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Computers And Our Eyes.

By Dr. Michael Roth

How our lives have changed over the past 40 years. The use of digital technology and computers have had a profound impact on the pace and quality of our lives. From plane and hotel reservations, online shopping, digital phones, and messaging, office record keeping, credit cards, credit applications, our cars, appliances, TVs and video games to mention a few, have influenced our lives and forever altered the way we go about our daily lives.

For us who use desktop computers or laptops on a daily basis, they have become an essential part of our lives. We communicate with family and friends, look up historical data, medical information, make appointments and work. Most of my patients spend hours on the computer and that includes children.

Patients often complain of visual fatigue; saying their eyes “smart”, feel dry and they have difficulty maintaining a clear image while doing computer work. And it is with this introduction that I would like to explain why you might be experiencing these symptoms and what you might be able to do to minimize eye strain.

Reading a book and reading from a computer are two entirely different visual tasks. We don’t think about our vision, we just know that we open our eyes and we can see. But there is a complicated neural process that occurs naturally when we read a book.

When we read a book, our eyes turn inward and down. This action stimulates our focusing ability and allows us to see the printed page clearly. Our upper lid lowers over the eye so that our eye exposure is reduced and our blink rate is about 7 blinks a minute. Blinking is important because our tears nourish and lubricate the front part of our eyes. Oil glands that are in the upper and lower lids pump a small amount of oil and mixes with our tear film. It is the oil that keeps the tear on our eyes.

When we look at a desktop, our eyes are more in the straight ahead position, so there is less stimulus to focus or make the print clear. Our upper lids are wide open so there is more exposure to the environment, which means greater evaporation of our tear film and our blink rate is about 3 blinks a minute. The result is that our exterior eye surface becomes very dry. When our corneas dry out for too long we may experience a sharp momentary pain or discomfort which forces us to blink. Over time, our corneas will become rough and irritated and our eyes will reflexly tear to try to maintain corneal integrity. These patients complain that their eyes are too wet yet it comes as a surprise when it is explained that it is actually a sign that their eyes are dry.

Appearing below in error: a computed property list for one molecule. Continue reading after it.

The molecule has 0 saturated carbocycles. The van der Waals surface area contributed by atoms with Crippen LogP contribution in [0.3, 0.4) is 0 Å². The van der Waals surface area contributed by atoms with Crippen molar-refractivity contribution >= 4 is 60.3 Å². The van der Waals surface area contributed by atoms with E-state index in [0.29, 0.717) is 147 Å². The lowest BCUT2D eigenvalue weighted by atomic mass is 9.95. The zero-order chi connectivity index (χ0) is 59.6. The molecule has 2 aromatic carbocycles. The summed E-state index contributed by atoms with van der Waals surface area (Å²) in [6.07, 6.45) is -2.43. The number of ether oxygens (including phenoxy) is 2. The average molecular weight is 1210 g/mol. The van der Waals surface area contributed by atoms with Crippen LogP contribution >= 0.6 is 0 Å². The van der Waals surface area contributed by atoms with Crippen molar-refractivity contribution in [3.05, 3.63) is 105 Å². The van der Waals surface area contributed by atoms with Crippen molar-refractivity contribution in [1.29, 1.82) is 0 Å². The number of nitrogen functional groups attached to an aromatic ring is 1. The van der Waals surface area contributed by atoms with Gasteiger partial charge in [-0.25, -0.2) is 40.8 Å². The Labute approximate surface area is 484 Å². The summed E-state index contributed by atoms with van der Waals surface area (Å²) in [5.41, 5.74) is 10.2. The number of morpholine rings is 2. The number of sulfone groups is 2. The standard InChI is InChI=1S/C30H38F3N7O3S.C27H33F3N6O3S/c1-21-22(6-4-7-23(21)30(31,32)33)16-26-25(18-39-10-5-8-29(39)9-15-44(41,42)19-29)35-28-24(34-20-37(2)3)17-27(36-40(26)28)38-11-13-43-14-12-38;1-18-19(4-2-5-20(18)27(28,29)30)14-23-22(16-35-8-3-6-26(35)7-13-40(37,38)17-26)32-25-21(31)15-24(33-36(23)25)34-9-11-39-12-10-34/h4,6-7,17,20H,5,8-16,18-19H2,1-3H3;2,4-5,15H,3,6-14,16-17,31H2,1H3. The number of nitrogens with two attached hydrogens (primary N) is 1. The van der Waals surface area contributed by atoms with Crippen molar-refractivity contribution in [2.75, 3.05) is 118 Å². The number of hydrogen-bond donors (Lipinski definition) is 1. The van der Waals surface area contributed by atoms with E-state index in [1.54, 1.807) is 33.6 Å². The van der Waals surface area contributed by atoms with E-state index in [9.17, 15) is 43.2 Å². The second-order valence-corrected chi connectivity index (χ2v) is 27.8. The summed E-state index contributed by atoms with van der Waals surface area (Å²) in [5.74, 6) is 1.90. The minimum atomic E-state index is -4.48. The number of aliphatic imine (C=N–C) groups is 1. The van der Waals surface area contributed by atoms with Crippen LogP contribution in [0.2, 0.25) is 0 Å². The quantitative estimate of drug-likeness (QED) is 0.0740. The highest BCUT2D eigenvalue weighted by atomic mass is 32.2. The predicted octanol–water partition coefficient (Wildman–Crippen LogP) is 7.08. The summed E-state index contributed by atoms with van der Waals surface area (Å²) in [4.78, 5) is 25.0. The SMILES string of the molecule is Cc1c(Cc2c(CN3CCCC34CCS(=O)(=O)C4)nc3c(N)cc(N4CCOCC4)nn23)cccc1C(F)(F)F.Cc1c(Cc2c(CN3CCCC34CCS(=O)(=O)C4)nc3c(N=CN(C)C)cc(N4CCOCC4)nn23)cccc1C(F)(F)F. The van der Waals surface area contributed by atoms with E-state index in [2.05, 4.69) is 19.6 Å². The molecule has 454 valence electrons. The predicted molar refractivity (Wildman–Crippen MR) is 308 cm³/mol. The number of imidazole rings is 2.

Other factors like our arid and dusty desert, medications (including antihistamines) and having more birthdays also add to our eyes being dry. When all of these factors are added to computer work it just exacerbates the problem.

So what do I suggest? First knowing what is the problem helps a lot. Ergonomically, try to look down on the screen and keyboard if possible. Use of an incandescent lamp will help reduce glare. Use computer glasses that are specific to your working distance.  Antireflective coatings and special tints are very helpful in reducing glare. New digital lenses for those who need reading and computer help can be specifically made for your work situation. These digital lenses are terrific and also eliminate the distortion that was so bothersome in the old lens designs when we were looking from side to side.

Take a short visual break from your computer every hour to give your eyes a chance to recover. Use of OCT artificial tears can be very helpful and I would suggest four times a day use. I prefer BLINK, Systane, Refresh, Thera-tears, and Optive because they have good viseo-elastic polymers and a mild preservative that tends not to irritate the cornea. Supplement your diet with 3000 IU Omega 3 or Flax seed and 1000 IU Vitamin C daily. They have been known to increase tear production.

We live in a desert but that does not mean we have to live within a desert. Using a humidifier in the bedroom would help and make sure that your filters are changed regularly. Removing the dust from the air means it is less likely to get in your eyes.

When you wash your face at night, keep the warm washcloth on your closed eyes lids for a couple of minutes to help stimulate the oil glands in your lids. Don’t go to bed as soon as you turn off the computer or TV; give it a few minutes to let your visual system and brain adjust.

But my number one suggestion is to have a complete vision examination where we will be able to do a thorough case history, detail your visual experiences and correlate your medicines, your health history and family health history. We will also determine what the best and proper lens prescription is for your general vision and any special visual needs you might have. We will also be able to check your entire visual health from the lids to the retina and rule out the presence of cataracts or visual threatening eye diseases like glaucoma, and macular degeneration and monitor, diagnose the effects of diabetes, hypertension and connective tissue disorders like arthritis, lupus, and sarcoid. When appropriate and with your permission, we will share our results with your family physician to coordinate appropriate care. Being proactive about your eyes will help us keep your vision at its best for the rest of your lives

I know that all of this can be confusing and if you have any questions, please don’t be afraid to ask. Our office is here to help you in all of your visual needs and we look forward to being of assistance in maintaining your visual health and well-being.

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